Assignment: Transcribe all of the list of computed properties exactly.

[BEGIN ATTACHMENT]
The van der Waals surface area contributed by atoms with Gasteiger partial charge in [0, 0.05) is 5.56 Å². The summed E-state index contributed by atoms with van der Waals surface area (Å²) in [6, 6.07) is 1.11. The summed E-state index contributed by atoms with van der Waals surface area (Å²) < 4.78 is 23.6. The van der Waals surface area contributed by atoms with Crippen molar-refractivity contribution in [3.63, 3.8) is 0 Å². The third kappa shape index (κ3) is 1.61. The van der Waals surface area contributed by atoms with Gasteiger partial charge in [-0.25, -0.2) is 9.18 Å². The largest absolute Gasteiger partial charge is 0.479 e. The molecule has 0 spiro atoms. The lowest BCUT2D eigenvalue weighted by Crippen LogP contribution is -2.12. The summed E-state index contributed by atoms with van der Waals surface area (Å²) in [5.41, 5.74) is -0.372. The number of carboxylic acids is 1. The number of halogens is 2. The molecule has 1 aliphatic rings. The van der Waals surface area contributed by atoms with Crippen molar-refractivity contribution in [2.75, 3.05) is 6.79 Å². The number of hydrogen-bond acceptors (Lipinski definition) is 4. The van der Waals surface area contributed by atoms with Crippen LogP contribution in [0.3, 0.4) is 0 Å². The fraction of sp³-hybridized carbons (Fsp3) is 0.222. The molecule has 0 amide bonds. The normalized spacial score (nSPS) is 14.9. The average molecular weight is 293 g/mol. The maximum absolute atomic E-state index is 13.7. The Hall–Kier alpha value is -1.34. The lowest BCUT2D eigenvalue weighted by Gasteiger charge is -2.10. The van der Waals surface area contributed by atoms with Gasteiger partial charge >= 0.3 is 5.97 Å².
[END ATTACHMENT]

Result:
The van der Waals surface area contributed by atoms with Gasteiger partial charge in [0, 0.05) is 5.56 Å². The summed E-state index contributed by atoms with van der Waals surface area (Å²) in [6, 6.07) is 1.11. The summed E-state index contributed by atoms with van der Waals surface area (Å²) < 4.78 is 23.6. The van der Waals surface area contributed by atoms with Crippen molar-refractivity contribution in [3.63, 3.8) is 0 Å². The third kappa shape index (κ3) is 1.61. The van der Waals surface area contributed by atoms with Gasteiger partial charge in [-0.25, -0.2) is 9.18 Å². The largest absolute Gasteiger partial charge is 0.479 e. The molecule has 0 spiro atoms. The lowest BCUT2D eigenvalue weighted by Crippen LogP contribution is -2.12. The summed E-state index contributed by atoms with van der Waals surface area (Å²) in [5.41, 5.74) is -0.372. The number of carboxylic acids is 1. The number of halogens is 2. The molecule has 1 aliphatic rings. The van der Waals surface area contributed by atoms with Crippen molar-refractivity contribution in [2.75, 3.05) is 6.79 Å². The number of hydrogen-bond acceptors (Lipinski definition) is 4. The van der Waals surface area contributed by atoms with Crippen LogP contribution in [0.3, 0.4) is 0 Å². The fraction of sp³-hybridized carbons (Fsp3) is 0.222. The molecule has 0 amide bonds. The normalized spacial score (nSPS) is 14.9. The average molecular weight is 293 g/mol. The maximum absolute atomic E-state index is 13.7. The Hall–Kier alpha value is -1.34. The lowest BCUT2D eigenvalue weighted by Gasteiger charge is -2.10. The van der Waals surface area contributed by atoms with Gasteiger partial charge >= 0.3 is 5.97 Å².